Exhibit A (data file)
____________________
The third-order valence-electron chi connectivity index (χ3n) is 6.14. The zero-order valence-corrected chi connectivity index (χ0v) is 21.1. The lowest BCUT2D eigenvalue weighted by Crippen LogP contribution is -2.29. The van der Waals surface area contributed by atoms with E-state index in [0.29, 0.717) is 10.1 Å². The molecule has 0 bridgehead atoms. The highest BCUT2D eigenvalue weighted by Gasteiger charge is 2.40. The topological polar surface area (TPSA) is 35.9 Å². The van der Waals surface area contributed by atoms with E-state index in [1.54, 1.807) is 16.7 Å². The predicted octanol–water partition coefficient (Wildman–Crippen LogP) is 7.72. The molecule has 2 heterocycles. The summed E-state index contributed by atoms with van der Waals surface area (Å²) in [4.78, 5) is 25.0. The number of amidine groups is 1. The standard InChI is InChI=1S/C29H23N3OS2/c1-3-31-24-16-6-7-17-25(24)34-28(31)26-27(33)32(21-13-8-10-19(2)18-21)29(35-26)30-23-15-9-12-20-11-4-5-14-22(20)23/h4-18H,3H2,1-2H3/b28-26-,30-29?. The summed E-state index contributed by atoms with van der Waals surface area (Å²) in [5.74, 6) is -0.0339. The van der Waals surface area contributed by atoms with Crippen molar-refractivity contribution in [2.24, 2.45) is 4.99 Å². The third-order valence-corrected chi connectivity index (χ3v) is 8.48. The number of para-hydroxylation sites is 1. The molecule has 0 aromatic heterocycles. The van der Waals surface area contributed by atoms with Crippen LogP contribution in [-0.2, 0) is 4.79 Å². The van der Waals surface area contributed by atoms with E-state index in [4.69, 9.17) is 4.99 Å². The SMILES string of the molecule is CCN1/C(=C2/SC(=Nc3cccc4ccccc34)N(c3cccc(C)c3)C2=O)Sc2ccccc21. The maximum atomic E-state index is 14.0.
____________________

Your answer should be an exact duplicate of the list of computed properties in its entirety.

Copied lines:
The third-order valence-electron chi connectivity index (χ3n) is 6.14. The zero-order valence-corrected chi connectivity index (χ0v) is 21.1. The lowest BCUT2D eigenvalue weighted by Crippen LogP contribution is -2.29. The van der Waals surface area contributed by atoms with E-state index in [0.29, 0.717) is 10.1 Å². The molecule has 0 bridgehead atoms. The highest BCUT2D eigenvalue weighted by Gasteiger charge is 2.40. The topological polar surface area (TPSA) is 35.9 Å². The van der Waals surface area contributed by atoms with E-state index in [1.54, 1.807) is 16.7 Å². The predicted octanol–water partition coefficient (Wildman–Crippen LogP) is 7.72. The molecule has 2 heterocycles. The summed E-state index contributed by atoms with van der Waals surface area (Å²) in [4.78, 5) is 25.0. The number of amidine groups is 1. The standard InChI is InChI=1S/C29H23N3OS2/c1-3-31-24-16-6-7-17-25(24)34-28(31)26-27(33)32(21-13-8-10-19(2)18-21)29(35-26)30-23-15-9-12-20-11-4-5-14-22(20)23/h4-18H,3H2,1-2H3/b28-26-,30-29?. The summed E-state index contributed by atoms with van der Waals surface area (Å²) in [5.74, 6) is -0.0339. The van der Waals surface area contributed by atoms with Crippen molar-refractivity contribution in [2.24, 2.45) is 4.99 Å². The third-order valence-corrected chi connectivity index (χ3v) is 8.48. The number of para-hydroxylation sites is 1. The molecule has 0 aromatic heterocycles. The van der Waals surface area contributed by atoms with Crippen LogP contribution in [-0.2, 0) is 4.79 Å². The van der Waals surface area contributed by atoms with E-state index in [4.69, 9.17) is 4.99 Å². The SMILES string of the molecule is CCN1/C(=C2/SC(=Nc3cccc4ccccc34)N(c3cccc(C)c3)C2=O)Sc2ccccc21. The maximum atomic E-state index is 14.0.